Conservation easements are restrictions landowners voluntarily place on their property that legally bind the actions of present and future owners of the property.
Property ownership includes certain privileges that allow a landowner to exercise certain rights. Being allowed to cut timber, explore for minerals, dig a ditch or build a house are all examples of a landowner's rights. A conservation easement restricts the landowner's ability to exercise some or all of these rights in order to protect the land's natural features, flora and fauna or other conservation needs.
The rights the owner relinquishes and those he or she retains are set forth in a legal document, known as a "conservation easement." The easement is transferred to either a qualified conservation organization or a government agency. When the document is properly drawn, signed and recorded on the land records, the property's current and future owners can no longer exercise the rights relinquished in the conservation easement. Each conservation easement must be specifically designed with a particular piece of property and its unique natural characteristics in mind. The specific rights retained by a landowner or restricted by an easement vary with each property.
The conservation easement "holder" -- a qualified conservation organization or government agency -- has the right to enforce the restrictions placed on the land. In addition, the easement holder has a limited right of access for inspection, scientific data collection or other purposes agreed to by the landowner.
If the land requires active management to preserve or restore its natural values, some management rights may also be granted to the easement holder. But the conservation easement does not allow the holder to do anything that the landowner is prohibited from doing to the land.
Conservation easements can be used to preserve wildlife habitat, open space, agricultural land, or the historic features of a building or site while allowing the landowners to continue owning and using the property.
The landowner retains all property rights except the ones specifically relinquished or restricted by the conservation easement. The landowner still owns the land and can use it in any way consistent with the restrictions. For example, the landowner can sell the land, live on it or leave it by will. The landowner is obligated to pay real estate taxes on the property and ensure that the restrictions are not violated.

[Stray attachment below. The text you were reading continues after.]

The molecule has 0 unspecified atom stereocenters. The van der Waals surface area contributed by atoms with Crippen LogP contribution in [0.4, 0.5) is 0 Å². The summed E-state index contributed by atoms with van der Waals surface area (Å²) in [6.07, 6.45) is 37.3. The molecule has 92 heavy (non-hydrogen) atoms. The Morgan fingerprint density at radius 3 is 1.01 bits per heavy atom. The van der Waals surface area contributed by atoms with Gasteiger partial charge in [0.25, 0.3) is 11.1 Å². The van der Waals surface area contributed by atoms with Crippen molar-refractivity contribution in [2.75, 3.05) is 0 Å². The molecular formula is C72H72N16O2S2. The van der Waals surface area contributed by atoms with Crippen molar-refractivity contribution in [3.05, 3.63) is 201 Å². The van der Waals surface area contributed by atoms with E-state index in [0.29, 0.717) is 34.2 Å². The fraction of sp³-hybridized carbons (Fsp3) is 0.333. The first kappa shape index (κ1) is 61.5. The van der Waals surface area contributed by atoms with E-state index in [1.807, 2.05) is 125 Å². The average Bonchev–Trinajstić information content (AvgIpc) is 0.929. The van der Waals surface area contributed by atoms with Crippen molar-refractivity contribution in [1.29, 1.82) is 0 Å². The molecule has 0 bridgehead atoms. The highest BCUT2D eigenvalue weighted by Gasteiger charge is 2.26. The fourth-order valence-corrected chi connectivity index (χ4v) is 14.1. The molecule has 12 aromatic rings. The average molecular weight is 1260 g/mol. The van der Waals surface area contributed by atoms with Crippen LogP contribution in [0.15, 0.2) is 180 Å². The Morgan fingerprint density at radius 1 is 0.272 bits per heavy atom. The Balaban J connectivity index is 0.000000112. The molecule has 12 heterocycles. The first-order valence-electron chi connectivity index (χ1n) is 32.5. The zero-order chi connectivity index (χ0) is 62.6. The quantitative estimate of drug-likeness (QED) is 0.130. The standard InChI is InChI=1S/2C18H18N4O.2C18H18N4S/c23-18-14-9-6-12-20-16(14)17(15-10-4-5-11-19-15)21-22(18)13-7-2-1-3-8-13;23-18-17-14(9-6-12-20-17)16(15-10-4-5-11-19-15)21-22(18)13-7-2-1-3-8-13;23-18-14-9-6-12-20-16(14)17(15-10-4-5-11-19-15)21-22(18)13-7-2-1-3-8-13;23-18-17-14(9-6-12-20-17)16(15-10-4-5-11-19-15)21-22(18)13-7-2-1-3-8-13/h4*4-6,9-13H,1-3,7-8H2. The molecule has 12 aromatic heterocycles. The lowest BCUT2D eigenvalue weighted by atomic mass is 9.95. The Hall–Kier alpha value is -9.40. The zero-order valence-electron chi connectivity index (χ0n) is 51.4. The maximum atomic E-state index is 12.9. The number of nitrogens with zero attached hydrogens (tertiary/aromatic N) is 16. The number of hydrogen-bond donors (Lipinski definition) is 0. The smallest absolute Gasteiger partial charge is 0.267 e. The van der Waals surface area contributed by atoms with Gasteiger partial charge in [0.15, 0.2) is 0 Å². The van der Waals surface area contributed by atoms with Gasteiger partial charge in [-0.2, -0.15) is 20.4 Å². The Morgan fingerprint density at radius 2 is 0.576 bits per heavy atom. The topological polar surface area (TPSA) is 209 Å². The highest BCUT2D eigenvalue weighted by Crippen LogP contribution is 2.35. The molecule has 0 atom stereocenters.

Specific activities that the landowner may continue on the property:
A conservation easement can include almost any kind of restriction agreed to by the landowner and the easement holder. For example, it can specify that the land must be left completely in its natural state. In other cases, the easement may restrict subdivision or development of the land, but allow activities such as forest or grazing management. Even construction of new facilities may be allowed, provided they do not destroy the ecological value of the land or interfere with the conservation purpose of the easement. The easement can be applied to the landowner's entire property or to only a portion of it, such as the land along the shore of a lake or stream.
Each conservation easement is specific to the protection needs of the particular piece of land. The terms of the easement must be precise and detailed. The condition of the property, at the time the easement is finalized, should be documented in a report using maps, photographs and biological inventories. This documentation can help avoid future disagreements or uncertainties that may arise after the land changes ownership.
Restrictions typically contained in conservation easements usually address a number of land use issues, including: